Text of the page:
The ground realities of Indian business

Written by Pradip Baijal | Updated: Mar 31 2013, 09:28am hrs
Sumit Majumdars book tells the detailed story of the evolution of modern Indian enterprise after Indias industrial resurgence over the last two decades of industrial de-licensing

In my view, the book is a tour-de-force that does a fascinating job of reviewing the entire industrial development process of the last many centuries in India, the entire developing world, particularly the Asian economies and the West. True to the authors other writings, it does so with amazing precision of expression and deep factual analysis.

This book tells the story of the evolution of modern Indian enterprise after Indias industrial resurgence over the last two decades of industrial de-licensing. By exploring the contours of Indias late, late industrial revolution and its drivers, it narrates anecdotes so that the reader can get a detailed sense of the ground realities of Indian business, yesterday and today. The book does not examine the distortions that have regrettably crept into the growth model in the last three years. The examination of success drivers in the book offers readers policy recipes for correcting present distortions, and a model for taking the present late, late industrial revolution into the future.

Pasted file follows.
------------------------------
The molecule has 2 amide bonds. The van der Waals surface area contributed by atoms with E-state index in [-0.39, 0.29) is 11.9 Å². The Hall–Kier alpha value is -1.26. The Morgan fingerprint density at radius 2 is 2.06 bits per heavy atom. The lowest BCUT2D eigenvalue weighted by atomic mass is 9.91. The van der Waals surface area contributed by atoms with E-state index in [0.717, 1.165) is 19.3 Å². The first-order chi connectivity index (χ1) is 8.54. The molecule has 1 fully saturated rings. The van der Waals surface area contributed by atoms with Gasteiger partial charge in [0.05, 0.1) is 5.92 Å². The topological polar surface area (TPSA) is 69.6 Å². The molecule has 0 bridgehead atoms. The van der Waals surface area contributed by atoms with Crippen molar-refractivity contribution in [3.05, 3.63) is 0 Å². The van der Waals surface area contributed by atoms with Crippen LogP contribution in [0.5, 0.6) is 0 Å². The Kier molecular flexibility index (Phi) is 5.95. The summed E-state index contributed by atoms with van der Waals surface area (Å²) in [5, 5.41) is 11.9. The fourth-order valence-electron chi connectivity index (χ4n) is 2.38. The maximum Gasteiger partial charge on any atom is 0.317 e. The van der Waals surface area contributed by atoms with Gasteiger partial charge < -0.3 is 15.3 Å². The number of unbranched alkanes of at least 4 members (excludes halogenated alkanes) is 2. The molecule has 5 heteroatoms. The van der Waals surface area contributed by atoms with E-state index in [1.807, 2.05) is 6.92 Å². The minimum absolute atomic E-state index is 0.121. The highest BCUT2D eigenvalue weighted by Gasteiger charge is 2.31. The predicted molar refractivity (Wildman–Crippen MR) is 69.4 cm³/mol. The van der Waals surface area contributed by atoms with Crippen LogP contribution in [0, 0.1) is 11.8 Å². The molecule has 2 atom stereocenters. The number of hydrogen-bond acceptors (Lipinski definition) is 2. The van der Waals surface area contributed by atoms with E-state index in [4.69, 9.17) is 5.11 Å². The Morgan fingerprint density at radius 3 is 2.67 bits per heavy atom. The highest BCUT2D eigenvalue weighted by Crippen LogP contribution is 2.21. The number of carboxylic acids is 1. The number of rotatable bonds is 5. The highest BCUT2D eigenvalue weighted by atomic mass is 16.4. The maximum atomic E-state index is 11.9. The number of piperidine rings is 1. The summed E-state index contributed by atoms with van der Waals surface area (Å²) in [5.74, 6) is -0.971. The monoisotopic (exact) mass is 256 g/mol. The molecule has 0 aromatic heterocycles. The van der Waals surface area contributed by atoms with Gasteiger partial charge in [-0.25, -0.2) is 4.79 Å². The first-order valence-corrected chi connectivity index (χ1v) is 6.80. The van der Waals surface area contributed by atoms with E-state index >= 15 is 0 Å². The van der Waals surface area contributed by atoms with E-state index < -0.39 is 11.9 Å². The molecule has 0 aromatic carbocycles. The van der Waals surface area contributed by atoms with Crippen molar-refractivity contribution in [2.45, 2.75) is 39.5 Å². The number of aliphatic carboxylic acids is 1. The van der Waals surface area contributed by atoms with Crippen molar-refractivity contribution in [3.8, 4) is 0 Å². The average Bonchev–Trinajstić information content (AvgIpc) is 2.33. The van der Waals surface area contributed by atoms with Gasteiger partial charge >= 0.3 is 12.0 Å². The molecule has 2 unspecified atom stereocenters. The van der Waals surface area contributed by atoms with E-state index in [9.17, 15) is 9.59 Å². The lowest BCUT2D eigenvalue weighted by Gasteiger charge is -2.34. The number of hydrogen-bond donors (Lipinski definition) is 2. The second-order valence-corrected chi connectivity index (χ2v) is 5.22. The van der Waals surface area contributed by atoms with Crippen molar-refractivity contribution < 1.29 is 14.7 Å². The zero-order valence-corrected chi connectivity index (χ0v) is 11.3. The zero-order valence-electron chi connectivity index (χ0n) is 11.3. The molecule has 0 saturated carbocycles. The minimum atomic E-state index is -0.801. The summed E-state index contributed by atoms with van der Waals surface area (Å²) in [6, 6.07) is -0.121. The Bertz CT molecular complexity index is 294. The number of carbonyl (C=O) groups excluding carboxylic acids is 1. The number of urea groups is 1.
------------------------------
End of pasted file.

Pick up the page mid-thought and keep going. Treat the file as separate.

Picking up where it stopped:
The author accurately identifies that the fundamental transformation in India in being an altered role of the state. Whether by design or accident, and more due to the latter, its role as the dictator-in-chief to Indias entrepreneurs has been simply washed away by the giant tsunami waves of autonomous entrepreneurship that have engulfed the nation.

The book differentiates between the enterprise facilitation roles of bureaucracy in India with late industrialisation programmes of Japan, Taiwan, South Korea and China, where the government played major guiding roles. In contemporary India, entrepreneurs have taken over. Entrepreneurship opportunity equality defines modern India. Entrepreneurship democratisation and the ability of the Indian entrepreneur to go forward without much government help in creating necessary infrastructure is the real revolution.

Majumdar clearly recognises the importance of state facilitation in setting up heavy industries like automobiles, defence, ship building and aviation to kick-start higher growth. Particularly, the role of defence spillovers is highlighted, and the roles played by ordnance factories, DRDO laboratories and the many defense PSUs receive approbation. The role of government in deeply supporting defense industries in the US has had a major impact on general industrial development, and such a feature has to be managed competently for Indias overall industrial development.

He, however, does not examine the debilitating nature of recent subjective and shifting environment clearances and resource allocation processes in India, particularly after 2010, almost destroying the Indian model identified in the book. Hopefully, the distortions will soon correct themselves.